Commentary

Broadband Wars

A hundred years ago, when Louisiana was still literally in the dark, residents of Lafayette banded together to build a city-owned electric utility where once there was little more than swampland. Today, at the dawn of the 21st century, it is hatching plans to lay out its own state-of-the-art fiber-optic broadband network. This time, the city’s futuristic ambitions are challenged not by the rigors of geography but by obstacles of business: specifically, telecommunications giant BellSouth and cable provider Cox Communications, which claimed the region as their own years ago. But the historic coastal community, known for its eclectic culture and rhythmic zydeco music, is not about to abandon the pioneering spirit that begat its visionary reputation. After a legal skirmish earlier this year, the two sides are preparing for a citywide election slated for mid-July that will decide the issue.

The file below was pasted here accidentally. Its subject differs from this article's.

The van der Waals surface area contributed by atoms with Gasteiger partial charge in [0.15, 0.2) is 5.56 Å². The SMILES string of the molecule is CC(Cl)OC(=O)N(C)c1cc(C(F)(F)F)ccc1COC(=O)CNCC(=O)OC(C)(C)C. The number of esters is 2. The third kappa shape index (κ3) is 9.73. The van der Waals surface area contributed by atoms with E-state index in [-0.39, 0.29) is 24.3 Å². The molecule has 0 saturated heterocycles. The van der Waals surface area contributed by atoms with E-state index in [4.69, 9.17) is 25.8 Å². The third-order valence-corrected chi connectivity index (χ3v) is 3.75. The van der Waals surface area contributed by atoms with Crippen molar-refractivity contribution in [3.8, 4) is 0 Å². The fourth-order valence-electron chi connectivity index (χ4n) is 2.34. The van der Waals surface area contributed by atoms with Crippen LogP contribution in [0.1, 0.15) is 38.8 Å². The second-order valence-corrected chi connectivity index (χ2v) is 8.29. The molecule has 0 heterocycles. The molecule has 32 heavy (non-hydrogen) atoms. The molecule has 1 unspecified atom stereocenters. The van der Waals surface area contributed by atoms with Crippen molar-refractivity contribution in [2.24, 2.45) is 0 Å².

Of course this issue is surfacing all over the nation:

CNET News.com has created an interactive municipal broadband legislative map that details the major battlegrounds on the issue. At stake is the fate of high-speed Internet access for millions of Americans, hinging on a fundamental question of civics and economics–whether the government or private industries should take the leading role in building out what’s considered this generation’s critical infrastructure challenge.

Whole article here. Well worth reading.

Ted Balaker is an award-winning filmmaker, journalist, and founding partner of Korchula Productions, a film and new media production company devoted to making important ideas entertaining.